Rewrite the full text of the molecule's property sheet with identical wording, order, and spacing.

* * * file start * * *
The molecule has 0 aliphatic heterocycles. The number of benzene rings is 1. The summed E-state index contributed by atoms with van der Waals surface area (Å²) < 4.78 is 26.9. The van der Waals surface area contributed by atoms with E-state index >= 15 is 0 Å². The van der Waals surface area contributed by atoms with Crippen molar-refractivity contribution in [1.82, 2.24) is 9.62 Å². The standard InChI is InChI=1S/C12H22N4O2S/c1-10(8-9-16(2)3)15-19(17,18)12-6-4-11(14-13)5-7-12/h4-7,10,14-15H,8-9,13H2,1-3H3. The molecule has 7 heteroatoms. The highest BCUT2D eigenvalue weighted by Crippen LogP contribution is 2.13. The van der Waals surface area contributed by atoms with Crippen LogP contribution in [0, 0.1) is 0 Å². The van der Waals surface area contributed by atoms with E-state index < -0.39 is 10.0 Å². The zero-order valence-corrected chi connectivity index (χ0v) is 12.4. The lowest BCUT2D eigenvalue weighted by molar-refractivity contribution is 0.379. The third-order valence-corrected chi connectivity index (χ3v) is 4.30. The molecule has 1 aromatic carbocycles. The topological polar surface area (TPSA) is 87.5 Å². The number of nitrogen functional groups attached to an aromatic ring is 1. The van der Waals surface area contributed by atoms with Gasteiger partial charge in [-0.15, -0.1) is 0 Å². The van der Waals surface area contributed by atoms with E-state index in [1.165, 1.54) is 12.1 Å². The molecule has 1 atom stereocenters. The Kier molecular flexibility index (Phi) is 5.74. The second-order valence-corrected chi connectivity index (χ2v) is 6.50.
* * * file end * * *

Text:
The molecule has 0 aliphatic heterocycles. The number of benzene rings is 1. The summed E-state index contributed by atoms with van der Waals surface area (Å²) < 4.78 is 26.9. The van der Waals surface area contributed by atoms with E-state index >= 15 is 0 Å². The van der Waals surface area contributed by atoms with Crippen molar-refractivity contribution in [1.82, 2.24) is 9.62 Å². The standard InChI is InChI=1S/C12H22N4O2S/c1-10(8-9-16(2)3)15-19(17,18)12-6-4-11(14-13)5-7-12/h4-7,10,14-15H,8-9,13H2,1-3H3. The molecule has 7 heteroatoms. The highest BCUT2D eigenvalue weighted by Crippen LogP contribution is 2.13. The van der Waals surface area contributed by atoms with Crippen LogP contribution in [0, 0.1) is 0 Å². The van der Waals surface area contributed by atoms with E-state index < -0.39 is 10.0 Å². The zero-order valence-corrected chi connectivity index (χ0v) is 12.4. The lowest BCUT2D eigenvalue weighted by molar-refractivity contribution is 0.379. The third-order valence-corrected chi connectivity index (χ3v) is 4.30. The molecule has 1 aromatic carbocycles. The topological polar surface area (TPSA) is 87.5 Å². The number of nitrogen functional groups attached to an aromatic ring is 1. The van der Waals surface area contributed by atoms with Gasteiger partial charge in [-0.15, -0.1) is 0 Å². The van der Waals surface area contributed by atoms with E-state index in [1.165, 1.54) is 12.1 Å². The molecule has 1 atom stereocenters. The Kier molecular flexibility index (Phi) is 5.74. The second-order valence-corrected chi connectivity index (χ2v) is 6.50.